Everything was coming
together well with the bulkhead, and my desire to finally hear that famous
purr of a Land Rover motor. It's been 15 months since the last time RUR 487
First thing that had to be addressed, was the battery. I've been using it the past winter airing up the winter tires for the car and the bikes.... It was flat. So, I just hooked up the booster cables between the car and RUR 487. Then I jumped behind the wheel and gave the keys a turn, there was nothing from the engine and I saw smoke coming from the left side of the motor. DAMN!!! I removed the cables quickly and saw that I crossed the wires on the Land Rover side. Within 20-30 seconds I fried the alternator and killed 2 cells in the battery. Thoroughly pleased with myself, I left RUR 487 alone for a week!
I've been in the trucking
industry for nearly 20 years and to make such a stupid mistake, like they
say, Shit Happens! So I had to turn this experience into something
positive. To the internet I went, and searched for alternative alternators
for Lucus products. Finally, searching a Triumph home page, this guy changed
his Lucus alternator for a Bosch unit. Then the search continued till I found
a site that claimed that some Ford products used this particular 55Amp Bosch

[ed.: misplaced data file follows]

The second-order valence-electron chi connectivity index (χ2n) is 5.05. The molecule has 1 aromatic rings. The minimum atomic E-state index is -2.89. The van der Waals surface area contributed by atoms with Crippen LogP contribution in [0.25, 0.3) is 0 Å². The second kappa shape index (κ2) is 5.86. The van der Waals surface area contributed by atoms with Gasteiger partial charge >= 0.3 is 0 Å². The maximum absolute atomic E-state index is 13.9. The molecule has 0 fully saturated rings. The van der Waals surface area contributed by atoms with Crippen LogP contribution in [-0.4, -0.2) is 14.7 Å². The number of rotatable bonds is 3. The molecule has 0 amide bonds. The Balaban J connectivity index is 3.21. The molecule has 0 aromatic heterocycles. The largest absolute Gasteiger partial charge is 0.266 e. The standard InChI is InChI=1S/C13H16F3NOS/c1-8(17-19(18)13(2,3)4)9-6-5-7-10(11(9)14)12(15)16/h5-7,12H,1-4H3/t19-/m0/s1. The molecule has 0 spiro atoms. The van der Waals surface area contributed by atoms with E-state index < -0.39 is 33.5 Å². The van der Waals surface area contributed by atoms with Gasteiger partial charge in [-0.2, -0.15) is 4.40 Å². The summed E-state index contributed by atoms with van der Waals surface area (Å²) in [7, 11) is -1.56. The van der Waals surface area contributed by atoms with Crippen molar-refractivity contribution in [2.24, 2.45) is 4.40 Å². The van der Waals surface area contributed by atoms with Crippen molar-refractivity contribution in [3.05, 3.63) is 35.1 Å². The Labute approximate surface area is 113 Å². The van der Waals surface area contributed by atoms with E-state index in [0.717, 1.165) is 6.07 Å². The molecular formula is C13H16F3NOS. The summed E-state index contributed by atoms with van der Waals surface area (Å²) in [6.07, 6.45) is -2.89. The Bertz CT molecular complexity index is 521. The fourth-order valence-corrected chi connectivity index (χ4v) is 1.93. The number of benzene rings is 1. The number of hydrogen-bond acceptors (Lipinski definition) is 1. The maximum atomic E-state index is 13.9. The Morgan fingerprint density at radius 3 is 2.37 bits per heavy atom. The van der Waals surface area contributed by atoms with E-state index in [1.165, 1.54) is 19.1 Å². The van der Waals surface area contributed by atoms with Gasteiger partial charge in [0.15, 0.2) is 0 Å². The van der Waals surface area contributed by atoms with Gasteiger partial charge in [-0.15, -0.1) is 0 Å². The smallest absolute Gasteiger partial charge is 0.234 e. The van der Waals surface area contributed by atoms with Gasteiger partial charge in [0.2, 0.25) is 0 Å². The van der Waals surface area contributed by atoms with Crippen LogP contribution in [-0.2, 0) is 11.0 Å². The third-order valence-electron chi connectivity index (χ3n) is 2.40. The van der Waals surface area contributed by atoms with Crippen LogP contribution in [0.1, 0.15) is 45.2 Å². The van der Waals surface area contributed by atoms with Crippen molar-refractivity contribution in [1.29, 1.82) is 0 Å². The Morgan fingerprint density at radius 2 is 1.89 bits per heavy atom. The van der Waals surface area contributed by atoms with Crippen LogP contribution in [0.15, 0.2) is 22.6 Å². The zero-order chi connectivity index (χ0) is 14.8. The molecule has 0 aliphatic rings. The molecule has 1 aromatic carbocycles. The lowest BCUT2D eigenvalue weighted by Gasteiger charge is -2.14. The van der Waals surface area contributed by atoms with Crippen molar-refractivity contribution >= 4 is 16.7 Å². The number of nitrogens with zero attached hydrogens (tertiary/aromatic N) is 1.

Within a week , I bought
a used battery from the local Volvo dealer - with a warranty-. At this point
I encounter a new problem, the motor wouldn't keep running. When the key was
in the start position, everything was well, but when I released the key and
it moved into the run position, the engine would die.
To the right you will see a few pictures of RUR 487 for the first time in 17 months, driven out of the garage - under its own power -.
Finally the Land Rover was running and mobile. So, my attention moved back to getting it ready for painting. There was some more sanding required , welding and replacing parts.
The first thing that I was not pleased with , was the rear floor. It was corroded in a few placed and beaten to shit. I did decide at first to simply lay a piece of 5 bar aluminium on the floor, covering the existing floor. But that really covered my problem, not fixing it. So, I opted to replace the floor. Once again my friend at the metal works firm was able to get a piece of 2 mm aluminium cut to the exact dimensions of the floor. It fit so perfectly, once riveted into place a thick bead of body sealant was applied the length of the joints. Working, with the floor support beams, I had to removed 20 plus years of mud, sand, grime before repainted them . Then, Before installing the support beams, I gave them a generous coating of Asphalt Undercoating. You can see to the right, that the upper parts of the rear tub were also treated to 5 bar aluminium.
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